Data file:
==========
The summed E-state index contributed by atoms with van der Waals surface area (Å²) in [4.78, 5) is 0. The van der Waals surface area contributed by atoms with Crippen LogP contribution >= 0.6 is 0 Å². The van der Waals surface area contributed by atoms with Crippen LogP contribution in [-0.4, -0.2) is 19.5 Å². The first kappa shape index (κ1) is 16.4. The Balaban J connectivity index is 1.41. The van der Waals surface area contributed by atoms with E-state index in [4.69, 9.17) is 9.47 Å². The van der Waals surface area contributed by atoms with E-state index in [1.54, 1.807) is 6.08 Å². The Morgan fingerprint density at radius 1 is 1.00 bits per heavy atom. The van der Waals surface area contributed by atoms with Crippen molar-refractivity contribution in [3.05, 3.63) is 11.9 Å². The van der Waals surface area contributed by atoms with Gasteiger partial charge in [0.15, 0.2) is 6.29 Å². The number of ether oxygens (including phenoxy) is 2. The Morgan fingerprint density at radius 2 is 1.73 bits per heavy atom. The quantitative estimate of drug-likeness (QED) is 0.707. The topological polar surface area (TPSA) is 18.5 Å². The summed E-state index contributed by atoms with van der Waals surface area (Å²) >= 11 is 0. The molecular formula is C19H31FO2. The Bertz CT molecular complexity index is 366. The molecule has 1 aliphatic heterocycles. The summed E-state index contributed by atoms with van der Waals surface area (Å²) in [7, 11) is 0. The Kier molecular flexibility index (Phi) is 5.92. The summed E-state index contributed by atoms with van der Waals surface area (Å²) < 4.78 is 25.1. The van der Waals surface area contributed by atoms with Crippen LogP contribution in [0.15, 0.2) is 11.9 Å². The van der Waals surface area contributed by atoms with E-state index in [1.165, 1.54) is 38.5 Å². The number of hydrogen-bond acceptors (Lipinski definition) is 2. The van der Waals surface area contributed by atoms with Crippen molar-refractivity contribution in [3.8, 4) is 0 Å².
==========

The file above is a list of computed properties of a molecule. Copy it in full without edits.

The summed E-state index contributed by atoms with van der Waals surface area (Å²) in [4.78, 5) is 0. The van der Waals surface area contributed by atoms with Crippen LogP contribution >= 0.6 is 0 Å². The van der Waals surface area contributed by atoms with Crippen LogP contribution in [-0.4, -0.2) is 19.5 Å². The first kappa shape index (κ1) is 16.4. The Balaban J connectivity index is 1.41. The van der Waals surface area contributed by atoms with E-state index in [4.69, 9.17) is 9.47 Å². The van der Waals surface area contributed by atoms with E-state index in [1.54, 1.807) is 6.08 Å². The Morgan fingerprint density at radius 1 is 1.00 bits per heavy atom. The van der Waals surface area contributed by atoms with Crippen molar-refractivity contribution in [3.05, 3.63) is 11.9 Å². The van der Waals surface area contributed by atoms with Gasteiger partial charge in [0.15, 0.2) is 6.29 Å². The number of ether oxygens (including phenoxy) is 2. The Morgan fingerprint density at radius 2 is 1.73 bits per heavy atom. The quantitative estimate of drug-likeness (QED) is 0.707. The topological polar surface area (TPSA) is 18.5 Å². The summed E-state index contributed by atoms with van der Waals surface area (Å²) >= 11 is 0. The molecular formula is C19H31FO2. The Bertz CT molecular complexity index is 366. The molecule has 1 aliphatic heterocycles. The summed E-state index contributed by atoms with van der Waals surface area (Å²) in [7, 11) is 0. The Kier molecular flexibility index (Phi) is 5.92. The summed E-state index contributed by atoms with van der Waals surface area (Å²) < 4.78 is 25.1. The van der Waals surface area contributed by atoms with Crippen LogP contribution in [0.15, 0.2) is 11.9 Å². The van der Waals surface area contributed by atoms with E-state index in [1.165, 1.54) is 38.5 Å². The number of hydrogen-bond acceptors (Lipinski definition) is 2. The van der Waals surface area contributed by atoms with Crippen molar-refractivity contribution in [3.8, 4) is 0 Å².